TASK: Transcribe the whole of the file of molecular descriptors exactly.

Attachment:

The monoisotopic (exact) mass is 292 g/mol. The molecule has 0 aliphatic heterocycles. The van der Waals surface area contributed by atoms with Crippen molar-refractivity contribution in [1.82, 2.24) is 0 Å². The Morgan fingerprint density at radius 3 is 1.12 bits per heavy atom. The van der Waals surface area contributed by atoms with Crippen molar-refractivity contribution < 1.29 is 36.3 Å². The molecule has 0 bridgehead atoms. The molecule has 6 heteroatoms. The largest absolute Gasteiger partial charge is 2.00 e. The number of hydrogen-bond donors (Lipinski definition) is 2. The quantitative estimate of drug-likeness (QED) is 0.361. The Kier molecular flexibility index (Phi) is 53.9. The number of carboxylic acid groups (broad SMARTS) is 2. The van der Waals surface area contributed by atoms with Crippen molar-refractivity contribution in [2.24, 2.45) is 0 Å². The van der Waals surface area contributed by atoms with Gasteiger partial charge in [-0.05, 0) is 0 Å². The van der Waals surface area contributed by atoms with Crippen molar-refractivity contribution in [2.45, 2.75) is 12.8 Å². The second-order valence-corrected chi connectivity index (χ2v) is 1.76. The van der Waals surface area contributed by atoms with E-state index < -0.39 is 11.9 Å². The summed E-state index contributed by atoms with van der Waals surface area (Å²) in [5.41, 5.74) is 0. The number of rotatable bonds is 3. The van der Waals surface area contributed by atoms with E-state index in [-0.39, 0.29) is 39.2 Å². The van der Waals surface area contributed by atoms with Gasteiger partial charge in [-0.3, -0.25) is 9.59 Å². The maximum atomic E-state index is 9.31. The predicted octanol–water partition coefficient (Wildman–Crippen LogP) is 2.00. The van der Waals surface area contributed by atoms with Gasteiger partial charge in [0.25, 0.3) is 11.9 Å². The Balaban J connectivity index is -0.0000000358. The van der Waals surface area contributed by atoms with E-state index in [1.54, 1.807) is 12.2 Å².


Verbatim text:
The monoisotopic (exact) mass is 292 g/mol. The molecule has 0 aliphatic heterocycles. The van der Waals surface area contributed by atoms with Crippen molar-refractivity contribution in [1.82, 2.24) is 0 Å². The Morgan fingerprint density at radius 3 is 1.12 bits per heavy atom. The van der Waals surface area contributed by atoms with Crippen molar-refractivity contribution < 1.29 is 36.3 Å². The molecule has 0 bridgehead atoms. The molecule has 6 heteroatoms. The largest absolute Gasteiger partial charge is 2.00 e. The number of hydrogen-bond donors (Lipinski definition) is 2. The quantitative estimate of drug-likeness (QED) is 0.361. The Kier molecular flexibility index (Phi) is 53.9. The number of carboxylic acid groups (broad SMARTS) is 2. The van der Waals surface area contributed by atoms with Crippen molar-refractivity contribution in [2.24, 2.45) is 0 Å². The van der Waals surface area contributed by atoms with Gasteiger partial charge in [-0.05, 0) is 0 Å². The van der Waals surface area contributed by atoms with Crippen molar-refractivity contribution in [2.45, 2.75) is 12.8 Å². The second-order valence-corrected chi connectivity index (χ2v) is 1.76. The van der Waals surface area contributed by atoms with E-state index < -0.39 is 11.9 Å². The summed E-state index contributed by atoms with van der Waals surface area (Å²) in [5.41, 5.74) is 0. The number of rotatable bonds is 3. The van der Waals surface area contributed by atoms with E-state index in [-0.39, 0.29) is 39.2 Å². The van der Waals surface area contributed by atoms with Gasteiger partial charge in [-0.3, -0.25) is 9.59 Å². The maximum atomic E-state index is 9.31. The predicted octanol–water partition coefficient (Wildman–Crippen LogP) is 2.00. The van der Waals surface area contributed by atoms with Gasteiger partial charge in [0.25, 0.3) is 11.9 Å². The Balaban J connectivity index is -0.0000000358. The van der Waals surface area contributed by atoms with E-state index in [1.54, 1.807) is 12.2 Å².